Rustic Rye: ***

Tuesday, October 19, 2010

Mikkeller, Nelson Sauvin Single Hope

Hope you all had a great LA Beer Week.  Back to good old Mikkeller.  A few months ago I decided I'd give you all a break from my nonstop Mikkeller raving, however, I still have four or five bottles of the Single Hop Series in my fridge, just waiting to be opened, so we're back at it again.

I thought I'd try the Nelson Sauvin because it's a hop I don't have much experience with.  Surprisingly, it originates in New Zealand rather than on the West Coast. I say surprising because Mikkeller generally shows a deference to West Coast Hop themed IPAs, so I was surprised this was one of his choices.  The hop is fairly cherised for its high alpha acids as well its grape like character.  That means it delivers quite a complex mix of fruitiness while still maintaining its hop bite.  It's oils are often described as "fresh crushed goose berries," which interestingly enough is more often a term used to describe a grape used in some Sauvignon Blancs.  This beer pours frothy with a decently webbed foam and a floral aroma dominated by the smell of red or green wine grapes.  The aroma of the grapes is distinct and really quite amazing.  The color is a much deeper orange than I would have expected, almost an amber.  The taste... wow, the flavor!

On stopping to think of how to describe the taste of this beer, I'm left slightly speechless at first due to its complexity and richness.  The front end is a subtle flavor, it starts with a even balance of fruit and malts.  As the beer opens up, you get a bit more of that young grape flavor that presented itself in the aroma.  The sweet flavors start to expand and for a moment you start to wonder if this could possibly be a barleywine – if somehow you grabbed the wrong bottle off the shelf.  But just as you're about to get up and check, the familiar hop bitterness begins to kick in, starting gradually and finishing with an extremely well balanced punch.  I can certainly see why this hop strain is so exhaulted and why Mikkeller had to use it.  It's an incredible balance of sweet and bitter, and the pungency of the grape flavor is so distinct that you really are wowed by its richness.  At 6.9%, the beer is just enough alcohol content to enjoy what you're drinking without being overwhelmed by the hot presence of alcohol on your throat and tongue.  I often bemoan IPAs that stray too far from the origin of the American style, however, the craftmanship in this beer leaves little room for criticism and even less liquid left in the bottle.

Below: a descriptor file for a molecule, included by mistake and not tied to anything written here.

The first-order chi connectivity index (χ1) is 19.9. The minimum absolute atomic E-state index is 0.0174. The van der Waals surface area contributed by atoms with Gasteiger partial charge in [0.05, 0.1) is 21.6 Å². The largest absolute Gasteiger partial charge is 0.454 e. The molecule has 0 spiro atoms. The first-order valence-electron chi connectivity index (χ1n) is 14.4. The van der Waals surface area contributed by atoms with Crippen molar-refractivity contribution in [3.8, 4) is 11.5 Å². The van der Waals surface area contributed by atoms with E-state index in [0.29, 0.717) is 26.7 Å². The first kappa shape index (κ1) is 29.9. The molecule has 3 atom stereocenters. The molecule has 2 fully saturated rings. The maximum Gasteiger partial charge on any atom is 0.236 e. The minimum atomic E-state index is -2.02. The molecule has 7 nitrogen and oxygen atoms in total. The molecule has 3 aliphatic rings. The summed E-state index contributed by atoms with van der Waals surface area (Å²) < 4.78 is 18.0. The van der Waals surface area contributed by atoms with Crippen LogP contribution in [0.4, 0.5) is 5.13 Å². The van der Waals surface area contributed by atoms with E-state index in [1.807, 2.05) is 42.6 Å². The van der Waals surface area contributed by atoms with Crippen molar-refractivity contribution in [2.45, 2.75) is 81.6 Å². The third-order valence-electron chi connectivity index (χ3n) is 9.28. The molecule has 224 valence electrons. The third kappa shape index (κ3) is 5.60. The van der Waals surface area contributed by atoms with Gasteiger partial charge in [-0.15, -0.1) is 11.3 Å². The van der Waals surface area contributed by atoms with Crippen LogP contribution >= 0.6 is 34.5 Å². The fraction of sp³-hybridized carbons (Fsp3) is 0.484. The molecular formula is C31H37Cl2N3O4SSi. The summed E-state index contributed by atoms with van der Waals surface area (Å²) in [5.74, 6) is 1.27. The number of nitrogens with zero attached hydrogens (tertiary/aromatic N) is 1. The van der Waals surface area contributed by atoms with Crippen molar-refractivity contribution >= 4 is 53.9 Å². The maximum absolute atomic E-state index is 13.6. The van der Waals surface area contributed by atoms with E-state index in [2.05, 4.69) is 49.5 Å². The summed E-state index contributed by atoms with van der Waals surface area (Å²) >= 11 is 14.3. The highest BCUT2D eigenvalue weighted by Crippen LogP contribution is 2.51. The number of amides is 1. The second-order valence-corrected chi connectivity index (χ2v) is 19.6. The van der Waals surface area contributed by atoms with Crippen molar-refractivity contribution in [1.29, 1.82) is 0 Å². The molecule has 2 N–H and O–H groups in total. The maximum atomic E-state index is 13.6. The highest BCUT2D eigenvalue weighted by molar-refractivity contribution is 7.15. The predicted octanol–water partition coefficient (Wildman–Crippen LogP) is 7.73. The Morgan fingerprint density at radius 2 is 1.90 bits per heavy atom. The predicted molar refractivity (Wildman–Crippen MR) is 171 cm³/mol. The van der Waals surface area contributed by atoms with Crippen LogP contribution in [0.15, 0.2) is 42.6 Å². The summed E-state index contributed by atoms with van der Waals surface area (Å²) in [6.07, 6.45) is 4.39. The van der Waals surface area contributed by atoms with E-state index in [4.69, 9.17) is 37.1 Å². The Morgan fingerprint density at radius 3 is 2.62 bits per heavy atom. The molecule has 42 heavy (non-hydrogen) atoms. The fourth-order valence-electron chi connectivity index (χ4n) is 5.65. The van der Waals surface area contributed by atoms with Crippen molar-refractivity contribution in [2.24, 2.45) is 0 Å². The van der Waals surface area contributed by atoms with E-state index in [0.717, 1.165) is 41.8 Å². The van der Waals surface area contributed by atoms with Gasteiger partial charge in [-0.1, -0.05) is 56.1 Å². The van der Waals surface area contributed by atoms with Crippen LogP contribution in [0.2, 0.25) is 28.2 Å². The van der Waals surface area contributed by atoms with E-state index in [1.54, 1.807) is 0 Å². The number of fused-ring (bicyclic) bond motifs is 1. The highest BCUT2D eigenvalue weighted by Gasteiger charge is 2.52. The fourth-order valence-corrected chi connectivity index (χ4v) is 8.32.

Nelson Sauvin Single Hop: *****

Tuesday, October 12, 2010

LA Beer Week, part II

Ok, here are my suggestions for the last 5 days of LA Beer Week, I hope you all have been enjoying yourselves so far.

Wednesday, Oct 13

Stone Archive night @ Tony's Darts Away
Stone is bringing a load of their aged and old releases (i.e. limited) to this one night only event.  Those familiar with the Vertical Epic series will note that they are releasing their latest on 10.10.10 so I'm guessing there's a good chance it may be here.  Should be fantastic!

Thursday, Oct 14

Allagash Brewer's Dinner @ Tin Roof Bistro
I've never been to Tin Roof Bistro in Manhattan Beach, but judging by their menu and their pairing with Allagash, it's long overdue.  I'm guessing this will be a fancier event, but if you've never been to a beer pairing dinner it's really a great experience.  Check out the exquisite menu for this beer pairing dinner that promises to be well worth the money.

Hot Knives/Bruery pairing @ Surly Goat
Hot Knives again (make their own cheese), this time pairing their cheeses with beers from The Bruery.  Both brewer and cheese maker (is there are word for that?) are incredible artisans and this should be a great event.

Friday, Oct 15

Stone night @ Lucky Baldwin's
This is more Stone archive and goodness featuring some of their limited and current releases.  Probably similar to the other Stone events going on all week, but if this is closer to you or you miss the other ones, stop by here.

Drake's Denogginizer @ Library Alehouse
This is an awesome double IPA from Drake's.  I just found it in the bottle last week at Beverage Warehouse, but I'm yet to see it on tap.  Should be pretty epic.

Schneider and Cheese Impressario pairing @ Surly Goat
This should be vastly different from the Hot Knives cheese pairing and is well worth checking out.  Personally, I'm not familiar with the Cheese Impressario (Barrie Lynn), but based on Surly Goat's reputation I'm betting it will be pretty awesome.